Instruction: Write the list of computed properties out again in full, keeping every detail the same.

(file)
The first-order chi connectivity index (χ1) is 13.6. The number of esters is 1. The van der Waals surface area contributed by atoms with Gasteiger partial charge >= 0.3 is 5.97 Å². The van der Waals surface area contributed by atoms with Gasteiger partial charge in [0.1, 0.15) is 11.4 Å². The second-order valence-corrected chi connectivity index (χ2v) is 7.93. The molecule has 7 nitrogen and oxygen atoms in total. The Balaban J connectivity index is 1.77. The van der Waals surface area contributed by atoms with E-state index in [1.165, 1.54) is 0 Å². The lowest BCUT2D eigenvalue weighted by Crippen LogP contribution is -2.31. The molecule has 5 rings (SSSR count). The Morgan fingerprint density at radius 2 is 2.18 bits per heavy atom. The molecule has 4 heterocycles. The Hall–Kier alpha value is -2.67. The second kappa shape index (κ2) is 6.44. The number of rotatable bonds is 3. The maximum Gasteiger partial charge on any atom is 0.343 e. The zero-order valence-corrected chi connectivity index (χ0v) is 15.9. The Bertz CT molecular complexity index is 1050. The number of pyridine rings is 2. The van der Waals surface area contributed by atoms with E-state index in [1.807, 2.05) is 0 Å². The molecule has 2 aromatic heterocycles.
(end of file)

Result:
The first-order chi connectivity index (χ1) is 13.6. The number of esters is 1. The van der Waals surface area contributed by atoms with Gasteiger partial charge >= 0.3 is 5.97 Å². The van der Waals surface area contributed by atoms with Gasteiger partial charge in [0.1, 0.15) is 11.4 Å². The second-order valence-corrected chi connectivity index (χ2v) is 7.93. The molecule has 7 nitrogen and oxygen atoms in total. The Balaban J connectivity index is 1.77. The van der Waals surface area contributed by atoms with E-state index in [1.165, 1.54) is 0 Å². The lowest BCUT2D eigenvalue weighted by Crippen LogP contribution is -2.31. The molecule has 5 rings (SSSR count). The Morgan fingerprint density at radius 2 is 2.18 bits per heavy atom. The molecule has 4 heterocycles. The Hall–Kier alpha value is -2.67. The second kappa shape index (κ2) is 6.44. The number of rotatable bonds is 3. The maximum Gasteiger partial charge on any atom is 0.343 e. The zero-order valence-corrected chi connectivity index (χ0v) is 15.9. The Bertz CT molecular complexity index is 1050. The number of pyridine rings is 2. The van der Waals surface area contributed by atoms with E-state index in [1.807, 2.05) is 0 Å². The molecule has 2 aromatic heterocycles.